Brief History

Interchange was introduced to Victoria in 1981.

The following year, 1982, the program commenced in the outer eastern region of Melbourne and Interchange Outer East was born!

The 80s – Our beginnings

The 80s were a time of establishment, introducing families to the new service and building its place in the community.

Interchange was introduced to Victoria in 1981 in the inner eastern region of Melbourne. The following year, Interchange Outer East was formed by parents and professionals, who were keen to see a similar program (host family program) established in the outer eastern suburbs. By the end of 1982 Interchange Outer East had its first operational host matches and had an annual budget of $18,000. In 1985 IOE became an Incorporated body.

The 90s – Expansion and program development

The decade of the ‘90s saw a huge increase in the range of programs and services with the introduction of school holiday program, weekend recreation programs for young adults and youth, the In-Home Support service, programs for children with ADD and ADHD and the Specialised Care volunteer program.

IOE’s family support focus was established with the development of support groups for mums, dads and siblings and the introduction of an annual family camp and family days. IOE also introduced the management of Individual Support Packages. Filling an identified need, Balance, a day service for young adults, also commenced.

The Noughties – Diversification and growth

During this decade IOE introduced a new management system to better manage the rapidly expanding service. For young adults, a weekend recreation program and After Work Social Club were formed and Balance, IOE’s post school service saw the opening of new community based sites and an increase in the variety of program opportunities, to cater for the rapidly growing number of participants.

Principles of Person Centred Planning were embraced with regard to IOE programs and services and Good 2 Great training was undertaken by staff. Further recreation programs were added for specific age groups of children and specialised camps for children and their siblings and children with high needs were funded. IOE continued to support an increasing number of family members through activities and events.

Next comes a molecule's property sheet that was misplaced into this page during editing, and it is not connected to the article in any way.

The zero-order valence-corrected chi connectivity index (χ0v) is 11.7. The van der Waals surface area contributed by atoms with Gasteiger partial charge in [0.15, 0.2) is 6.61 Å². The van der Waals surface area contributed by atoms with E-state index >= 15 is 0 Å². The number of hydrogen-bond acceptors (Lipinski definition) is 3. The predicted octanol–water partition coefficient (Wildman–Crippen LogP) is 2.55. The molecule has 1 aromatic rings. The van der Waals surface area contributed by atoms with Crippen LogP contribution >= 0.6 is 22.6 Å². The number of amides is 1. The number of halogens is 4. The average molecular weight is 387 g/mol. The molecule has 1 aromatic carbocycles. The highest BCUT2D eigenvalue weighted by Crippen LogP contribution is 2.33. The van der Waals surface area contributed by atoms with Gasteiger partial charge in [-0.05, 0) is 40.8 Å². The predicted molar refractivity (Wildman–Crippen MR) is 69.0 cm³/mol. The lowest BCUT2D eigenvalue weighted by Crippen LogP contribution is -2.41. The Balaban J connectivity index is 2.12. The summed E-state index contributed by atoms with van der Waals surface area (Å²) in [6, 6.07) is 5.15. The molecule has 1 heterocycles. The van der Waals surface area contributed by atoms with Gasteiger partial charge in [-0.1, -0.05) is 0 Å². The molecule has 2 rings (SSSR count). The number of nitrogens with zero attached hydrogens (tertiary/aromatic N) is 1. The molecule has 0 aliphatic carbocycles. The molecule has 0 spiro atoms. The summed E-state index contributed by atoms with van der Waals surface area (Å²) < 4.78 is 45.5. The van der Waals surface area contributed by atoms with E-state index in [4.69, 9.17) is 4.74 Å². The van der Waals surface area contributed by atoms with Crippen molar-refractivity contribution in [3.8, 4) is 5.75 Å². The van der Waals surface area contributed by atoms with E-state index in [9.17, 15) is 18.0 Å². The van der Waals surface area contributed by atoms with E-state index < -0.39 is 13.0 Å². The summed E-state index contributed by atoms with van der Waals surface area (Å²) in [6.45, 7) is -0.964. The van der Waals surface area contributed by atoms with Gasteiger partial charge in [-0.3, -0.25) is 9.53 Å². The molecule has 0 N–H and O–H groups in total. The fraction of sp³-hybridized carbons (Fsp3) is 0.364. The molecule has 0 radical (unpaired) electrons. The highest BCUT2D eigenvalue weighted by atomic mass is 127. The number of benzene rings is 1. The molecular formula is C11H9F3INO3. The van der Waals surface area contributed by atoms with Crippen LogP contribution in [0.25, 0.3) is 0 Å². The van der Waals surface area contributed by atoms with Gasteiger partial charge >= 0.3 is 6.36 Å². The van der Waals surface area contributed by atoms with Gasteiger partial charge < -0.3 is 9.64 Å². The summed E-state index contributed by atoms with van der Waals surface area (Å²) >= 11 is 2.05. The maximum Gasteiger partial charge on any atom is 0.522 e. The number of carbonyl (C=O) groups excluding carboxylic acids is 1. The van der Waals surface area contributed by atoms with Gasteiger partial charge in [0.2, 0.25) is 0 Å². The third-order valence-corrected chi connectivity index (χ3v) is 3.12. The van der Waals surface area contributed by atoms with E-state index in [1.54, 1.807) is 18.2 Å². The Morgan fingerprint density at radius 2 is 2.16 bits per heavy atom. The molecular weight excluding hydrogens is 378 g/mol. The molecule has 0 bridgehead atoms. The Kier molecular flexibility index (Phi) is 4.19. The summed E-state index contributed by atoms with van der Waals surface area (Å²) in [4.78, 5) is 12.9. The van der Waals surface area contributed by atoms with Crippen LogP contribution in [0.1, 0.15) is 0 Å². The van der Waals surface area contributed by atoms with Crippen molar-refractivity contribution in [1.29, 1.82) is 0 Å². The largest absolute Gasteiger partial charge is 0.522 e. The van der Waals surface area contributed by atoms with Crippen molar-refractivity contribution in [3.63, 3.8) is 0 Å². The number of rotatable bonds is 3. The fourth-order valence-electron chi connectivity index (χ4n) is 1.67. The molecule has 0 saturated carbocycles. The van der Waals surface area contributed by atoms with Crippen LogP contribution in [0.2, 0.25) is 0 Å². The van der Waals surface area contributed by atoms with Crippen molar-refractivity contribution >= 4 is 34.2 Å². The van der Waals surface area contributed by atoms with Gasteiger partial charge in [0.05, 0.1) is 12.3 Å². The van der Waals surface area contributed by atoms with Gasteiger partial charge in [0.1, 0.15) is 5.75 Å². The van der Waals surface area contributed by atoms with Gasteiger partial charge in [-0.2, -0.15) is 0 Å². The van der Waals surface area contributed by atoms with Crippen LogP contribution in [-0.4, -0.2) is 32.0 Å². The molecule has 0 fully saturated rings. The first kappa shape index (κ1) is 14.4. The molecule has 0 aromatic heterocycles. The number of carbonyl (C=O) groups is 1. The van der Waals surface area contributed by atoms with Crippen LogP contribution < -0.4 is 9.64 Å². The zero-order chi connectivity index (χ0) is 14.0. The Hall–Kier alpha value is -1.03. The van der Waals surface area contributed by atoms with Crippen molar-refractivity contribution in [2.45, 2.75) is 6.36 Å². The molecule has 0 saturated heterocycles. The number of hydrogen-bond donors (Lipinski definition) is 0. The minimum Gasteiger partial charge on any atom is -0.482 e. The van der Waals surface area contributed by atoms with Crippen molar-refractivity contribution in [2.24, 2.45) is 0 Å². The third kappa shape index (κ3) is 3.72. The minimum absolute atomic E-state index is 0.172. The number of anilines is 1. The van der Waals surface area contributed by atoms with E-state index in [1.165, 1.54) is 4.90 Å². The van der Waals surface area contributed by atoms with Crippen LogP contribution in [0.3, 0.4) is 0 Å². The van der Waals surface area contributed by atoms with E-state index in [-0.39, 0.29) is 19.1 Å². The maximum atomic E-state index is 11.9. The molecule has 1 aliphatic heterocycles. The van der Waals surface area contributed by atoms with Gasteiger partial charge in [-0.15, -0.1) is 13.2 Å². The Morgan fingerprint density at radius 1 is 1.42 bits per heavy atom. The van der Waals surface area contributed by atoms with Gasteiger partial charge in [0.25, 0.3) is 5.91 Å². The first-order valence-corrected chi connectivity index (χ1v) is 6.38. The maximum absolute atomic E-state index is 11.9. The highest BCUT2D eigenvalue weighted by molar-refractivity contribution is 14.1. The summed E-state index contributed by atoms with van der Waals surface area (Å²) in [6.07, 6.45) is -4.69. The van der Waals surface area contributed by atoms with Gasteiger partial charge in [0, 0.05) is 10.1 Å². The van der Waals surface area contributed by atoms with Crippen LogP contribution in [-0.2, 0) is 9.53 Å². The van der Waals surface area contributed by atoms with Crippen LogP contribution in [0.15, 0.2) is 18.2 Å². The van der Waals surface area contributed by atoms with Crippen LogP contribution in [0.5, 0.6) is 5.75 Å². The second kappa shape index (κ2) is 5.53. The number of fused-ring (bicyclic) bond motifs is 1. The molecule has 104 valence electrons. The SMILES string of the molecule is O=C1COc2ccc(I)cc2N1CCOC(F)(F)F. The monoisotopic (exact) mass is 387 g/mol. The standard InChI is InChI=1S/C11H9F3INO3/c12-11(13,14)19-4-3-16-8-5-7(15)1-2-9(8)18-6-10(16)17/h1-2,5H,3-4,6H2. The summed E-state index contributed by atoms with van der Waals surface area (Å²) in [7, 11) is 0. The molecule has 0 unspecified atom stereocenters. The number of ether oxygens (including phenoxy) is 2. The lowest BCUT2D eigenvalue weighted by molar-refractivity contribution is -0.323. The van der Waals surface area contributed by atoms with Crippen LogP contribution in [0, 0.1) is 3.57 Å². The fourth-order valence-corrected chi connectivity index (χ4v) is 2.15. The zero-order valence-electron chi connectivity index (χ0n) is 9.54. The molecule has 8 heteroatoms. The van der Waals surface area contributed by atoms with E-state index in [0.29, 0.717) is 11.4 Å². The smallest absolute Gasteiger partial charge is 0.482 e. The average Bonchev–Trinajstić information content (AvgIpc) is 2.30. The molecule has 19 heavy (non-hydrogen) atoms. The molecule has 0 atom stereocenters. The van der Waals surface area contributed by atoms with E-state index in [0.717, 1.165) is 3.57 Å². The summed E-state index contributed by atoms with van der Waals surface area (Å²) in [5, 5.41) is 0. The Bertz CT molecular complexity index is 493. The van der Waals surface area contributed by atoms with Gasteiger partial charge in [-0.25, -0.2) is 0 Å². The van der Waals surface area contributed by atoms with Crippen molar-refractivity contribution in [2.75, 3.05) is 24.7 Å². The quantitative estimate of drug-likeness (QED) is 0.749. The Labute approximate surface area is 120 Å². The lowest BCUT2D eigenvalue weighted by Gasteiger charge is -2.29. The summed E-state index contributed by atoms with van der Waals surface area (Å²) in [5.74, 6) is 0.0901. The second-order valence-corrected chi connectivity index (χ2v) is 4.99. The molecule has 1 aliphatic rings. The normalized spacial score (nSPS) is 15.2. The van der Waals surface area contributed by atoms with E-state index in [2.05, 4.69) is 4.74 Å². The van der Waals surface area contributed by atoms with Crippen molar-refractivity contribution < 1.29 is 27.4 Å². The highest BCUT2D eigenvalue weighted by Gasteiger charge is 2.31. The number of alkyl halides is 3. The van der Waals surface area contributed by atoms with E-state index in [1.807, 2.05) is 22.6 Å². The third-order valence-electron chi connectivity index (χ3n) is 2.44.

The excellence of IOE’s volunteer program was brought into focus when our volunteer coordinator presented a paper at the International Respite Conference in Paris.

We sourced and nurtured relationships with numerous funding bodies to enable us to expand our program range – notably the St George Foundation. A major increase in the use of our purchased programs also added to IOE’s financial viability. At the end of the decade over 1000 families were registered with IOE.

2010 on – Embracing Community and the Future

We’ve developed opportunities for travel and holidays, both within Australia and overseas, for people with disabilities and their families. An exchange program with Italian disability organisation Athla Onlus was developed and recently IOE has embarked on a NZ student exchange, Achieve2B.

Other initiatives during these years: publishing Bayswater Buzz newspaper; exploring the possibilities of social enterprise through the Crunch program; the introduction of biennial IOE conferences; Friends of IOE program to raise funds to assist with the running of family support programs; partnership with St. Kilda Mums to recycle baby goods for families in need; and the development of a community Mens Shed.

Support for families has been an important part of this era. An ongoing partnership with Freemasons Victoria has been established and strengthened, providing vital funding for our Sibling program.

All Family Support programs restructured with the absorption of the Parent Support Network, formation of a Grandparent Carers group, expansion of Mums and Dads Support programs and introduction of extra family camp per year to cater for new families. Families are now also being supported through a newly formed partnership with the Lions Clubs.

Since the beginning of 2016 IOE’s focus has been on preparing the agency for the introduction of the NDIS, informing membership, establishing and restructuring the agency and its services to best cater for the change whilst remaining firm in our commitment to retain families at the centre of all we do.

The 2020s – NDIS and Beyond

The 2020s brought the introduction of the NDIS across Australia and with it, considerable challenges and uncertainty for the sector, particularly for service providers operating on a non-profit basis. As we do, IOE persevered and worked through challenges with pragmatism and a continued focus on families.

The organisation increased focus on service development and the identification of service gaps in the local area, as well as building partnerships with organisations doing similar work. The growth of the Specialist Services Team has ensured that we can continue this important work.

After a period of market analysis in allied health space, IOE established the Allied Health Team in 2023 with the introduction of group-based programs as well as counselling, occupational therapy and physiotherapy services. Allied health will continue to grow in 2024 and aims to be fully operational by the end of 2024.

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